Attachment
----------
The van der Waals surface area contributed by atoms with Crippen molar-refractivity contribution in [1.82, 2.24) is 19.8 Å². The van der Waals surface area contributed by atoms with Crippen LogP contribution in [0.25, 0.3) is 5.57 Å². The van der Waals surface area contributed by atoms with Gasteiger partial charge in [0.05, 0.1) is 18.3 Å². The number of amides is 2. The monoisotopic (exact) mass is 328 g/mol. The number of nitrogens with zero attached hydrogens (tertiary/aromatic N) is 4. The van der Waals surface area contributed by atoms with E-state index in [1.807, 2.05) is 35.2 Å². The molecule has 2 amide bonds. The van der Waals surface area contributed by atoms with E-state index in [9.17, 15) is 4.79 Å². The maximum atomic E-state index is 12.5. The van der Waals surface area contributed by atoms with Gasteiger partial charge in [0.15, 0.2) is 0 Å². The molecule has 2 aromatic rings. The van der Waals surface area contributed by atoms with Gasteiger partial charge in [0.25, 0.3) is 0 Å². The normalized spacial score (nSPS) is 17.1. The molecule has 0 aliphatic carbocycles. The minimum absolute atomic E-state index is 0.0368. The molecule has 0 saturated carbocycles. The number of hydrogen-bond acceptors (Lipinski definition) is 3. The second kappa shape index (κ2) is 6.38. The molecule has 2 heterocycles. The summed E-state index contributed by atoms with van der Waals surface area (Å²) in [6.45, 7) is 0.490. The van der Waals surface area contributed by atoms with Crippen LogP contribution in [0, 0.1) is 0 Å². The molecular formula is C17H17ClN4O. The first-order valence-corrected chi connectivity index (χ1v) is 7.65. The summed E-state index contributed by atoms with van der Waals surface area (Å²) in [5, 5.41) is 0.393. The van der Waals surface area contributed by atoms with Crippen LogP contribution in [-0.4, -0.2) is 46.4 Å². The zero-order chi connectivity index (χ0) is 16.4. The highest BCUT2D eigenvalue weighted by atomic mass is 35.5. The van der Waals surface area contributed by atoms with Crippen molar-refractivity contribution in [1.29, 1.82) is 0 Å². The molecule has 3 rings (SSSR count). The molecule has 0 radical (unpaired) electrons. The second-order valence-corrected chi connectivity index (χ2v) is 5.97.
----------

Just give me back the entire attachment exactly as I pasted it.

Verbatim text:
The van der Waals surface area contributed by atoms with Crippen molar-refractivity contribution in [1.82, 2.24) is 19.8 Å². The van der Waals surface area contributed by atoms with Crippen LogP contribution in [0.25, 0.3) is 5.57 Å². The van der Waals surface area contributed by atoms with Gasteiger partial charge in [0.05, 0.1) is 18.3 Å². The number of amides is 2. The monoisotopic (exact) mass is 328 g/mol. The number of nitrogens with zero attached hydrogens (tertiary/aromatic N) is 4. The van der Waals surface area contributed by atoms with E-state index in [1.807, 2.05) is 35.2 Å². The molecule has 2 amide bonds. The van der Waals surface area contributed by atoms with E-state index in [9.17, 15) is 4.79 Å². The maximum atomic E-state index is 12.5. The van der Waals surface area contributed by atoms with Gasteiger partial charge in [0.15, 0.2) is 0 Å². The molecule has 2 aromatic rings. The van der Waals surface area contributed by atoms with Gasteiger partial charge in [0.25, 0.3) is 0 Å². The normalized spacial score (nSPS) is 17.1. The molecule has 0 aliphatic carbocycles. The minimum absolute atomic E-state index is 0.0368. The molecule has 0 saturated carbocycles. The number of hydrogen-bond acceptors (Lipinski definition) is 3. The second kappa shape index (κ2) is 6.38. The molecule has 2 heterocycles. The summed E-state index contributed by atoms with van der Waals surface area (Å²) in [6.45, 7) is 0.490. The van der Waals surface area contributed by atoms with Crippen LogP contribution in [0, 0.1) is 0 Å². The molecular formula is C17H17ClN4O. The first-order valence-corrected chi connectivity index (χ1v) is 7.65. The summed E-state index contributed by atoms with van der Waals surface area (Å²) in [5, 5.41) is 0.393. The van der Waals surface area contributed by atoms with Crippen LogP contribution in [-0.4, -0.2) is 46.4 Å². The zero-order chi connectivity index (χ0) is 16.4. The highest BCUT2D eigenvalue weighted by atomic mass is 35.5. The van der Waals surface area contributed by atoms with Crippen molar-refractivity contribution in [1.29, 1.82) is 0 Å². The molecule has 3 rings (SSSR count). The molecule has 0 radical (unpaired) electrons. The second-order valence-corrected chi connectivity index (χ2v) is 5.97.